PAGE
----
The Nintendo NX mystery is over, but the company will keep us waiting until January to say how much it will charge for Nintendo Switch. That's a bit inconvenient. You've gotta know how much cash to start socking away so you can buy a Switch and The Legend of Zelda: Breath of the Wild (please be a launch title, please be a launch title), Switch Pro Controller and an official Nintendo Switch Onesie all together, right?
Nintendo did confirm one detail at the Japanese meeting where it announced the January event for Switch, according to Wall Street Journal reporter Takashi Mochizuki: the Switch won't be sold at a loss. And thus the speculation begins.
So how does this tell us anything? Companies sometimes choose to lose money by pricing one product below the cost required to create and sell it, in the hopes of making that money (and more) back from related products like games. It's a fairly common practice with console manufacturers, especially early on in a system's life when parts are more expensive. Nintendo isn't doing that here; each Switch sold will be a zero-loss transaction at the worst. In other words, it probably won't be as cheap as we're all hoping.
Nintendo's talking about Switch as a home console that you can take with you on the go, instead of a handheld system that you can plug into your TV. The implication is that Switch will be priced more like a home console instead of a handheld (the latter are typically less expensive). So let's take a look at the launch price(s) for Nintendo's most recent home console.
Wii U launch price: $349/£299 for Deluxe, $299/£249 for Basic in November 2012.
Sold at a loss? Yep, which was pretty uncharacteristic for Nintendo.
This is our closest point of reference, but there are still a few key differences - like that bit about Nintendo selling Wii U for a loss. That had to sting, considering the slow sales of both Wii U systems and games. Including the full home console and the wireless-streaming GamePad in every box drove up Wii U's price, but Switch's design is a bit simpler: the main console is the central part with its own screen, and the part that plugs into your TV is just a wired dock. Now let's take a look at 3DS.
Nintendo 3DS launch price: $249/£229 in March 2011, $170/£170 after price cut.
Sold at a loss? Not at first, but Nintendo started taking the hit just months after with a big price cut.
Nintendo says it isn't trying to replace 3DS as its dedicated handheld console, so the comparisons for Switch are less direct. But the massive price drop early in 3DS' life is worth noting. Ever since then, Nintendo hasn't exceeded $199/£179 for the various iterations of its handheld system (not counting bundles that also include games), which leaves a decent price difference between it and Deluxe Wii U bundles. There's one more potentially illuminating data point to bring in, thanks to the close collaboration between Nintendo and Nvidia on Switch's internal tech.
Nvidia Shield Tablet K1 launch price: $199/£149 in November 2015.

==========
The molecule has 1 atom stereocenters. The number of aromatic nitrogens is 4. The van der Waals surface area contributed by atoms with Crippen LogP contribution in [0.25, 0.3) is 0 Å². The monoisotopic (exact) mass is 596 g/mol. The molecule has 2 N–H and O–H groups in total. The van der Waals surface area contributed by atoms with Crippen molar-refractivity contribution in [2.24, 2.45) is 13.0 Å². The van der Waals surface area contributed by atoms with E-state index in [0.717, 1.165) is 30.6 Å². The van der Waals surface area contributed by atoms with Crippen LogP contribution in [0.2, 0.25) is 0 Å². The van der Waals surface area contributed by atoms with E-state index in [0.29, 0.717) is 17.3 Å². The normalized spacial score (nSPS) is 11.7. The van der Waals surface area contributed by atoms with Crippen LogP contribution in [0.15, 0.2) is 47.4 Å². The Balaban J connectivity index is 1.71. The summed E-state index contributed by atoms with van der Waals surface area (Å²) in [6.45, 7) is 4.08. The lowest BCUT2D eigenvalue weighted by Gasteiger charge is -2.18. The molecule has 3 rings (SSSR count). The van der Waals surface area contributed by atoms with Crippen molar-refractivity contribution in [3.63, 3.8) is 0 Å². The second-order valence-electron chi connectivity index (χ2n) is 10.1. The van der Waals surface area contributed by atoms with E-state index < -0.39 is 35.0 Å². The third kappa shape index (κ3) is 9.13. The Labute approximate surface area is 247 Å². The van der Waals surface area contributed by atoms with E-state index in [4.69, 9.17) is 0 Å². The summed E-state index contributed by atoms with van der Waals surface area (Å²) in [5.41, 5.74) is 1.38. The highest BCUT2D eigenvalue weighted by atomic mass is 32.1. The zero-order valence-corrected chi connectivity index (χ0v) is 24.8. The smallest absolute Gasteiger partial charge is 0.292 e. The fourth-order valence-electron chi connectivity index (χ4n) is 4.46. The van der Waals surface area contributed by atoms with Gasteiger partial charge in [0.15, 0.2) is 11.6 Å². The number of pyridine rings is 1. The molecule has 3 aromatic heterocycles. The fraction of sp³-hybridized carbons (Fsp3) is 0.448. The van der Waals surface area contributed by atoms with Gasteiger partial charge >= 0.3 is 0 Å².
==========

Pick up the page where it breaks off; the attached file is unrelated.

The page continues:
Sold at a loss? Unknown, but Shield Portable wasn't, so probably not.
Nvidia Shield Tablet K1 is a little tablet meant for gaming. It can play Android games natively and can also stream PC games via a subscription service or in-home networking. The Shield Tablet uses an Nvidia Tegra mobile processor and has a decently sized mobile screen, just like Nintendo Switch. But Switch almost certainly won't be able to lean on streaming powerful PC games from external hardware, so its custom Tegra processor will need to be more muscular. And unlike a Shield Tablet, Switch will come with Joy-Con controller attachments, a dock, and potentially more accessories, which will drive up the price.
And then there are the other console companies to think about. No one has launched a major gaming system for more than $499 since Sony birthed a thousand memes with PS3's five-hundred-ninety-nine-US-dollars price tag. The typical price for a high-end console bundle from Sony or Microsoft is $399, with more modest offerings coming in around $299. I don't think Nintendo will set Switch up as a direct competitor to PS4 Pro at $399 since it won't be as powerful and doesn't have an established presence. Xbox One Scorpio will come out several months after Switch and doesn't have a confirmed price so that's harder to figure in.
For now, I estimate Nintendo Switch's launch pricing will be $349/£299. It's unlikely that all of this custom technology could come together in such a small package for any less while still coming out even for Nintendo. If that sounds expensive for a console that probably won't be as powerful as PS4 or Xbox One, you're not wrong. But those have been out for years and Nintendo's hoping to make Switch the new transforming hotness - not to mention small, sturdy parts ain't cheap! If it helps, I could see a scaled-down bundle with less built-in storage and fewer accessories (such as the charmingly canine Joy-Con grip) coming in around $299/£249.
But remember when folks thought the GamePad was just an add-on for Wii? Wii U's "Basic" and "Deluxe" dichotomy led to even more consumer confusion. It also left some buyers with consoles that were barely big enough to install a handful of games. Nintendo may want to play it safe with a single package this time. Either option would leave a clear price differential between Switch and 3DS, which is essential if Nintendo plans to keep both systems moving in the future.
That's a whole lot of speculation from past data, though. The really important thing for Nintendo to consider when it sets the initial price point for Switch is how much people will be willing to spend on the system. How about you?
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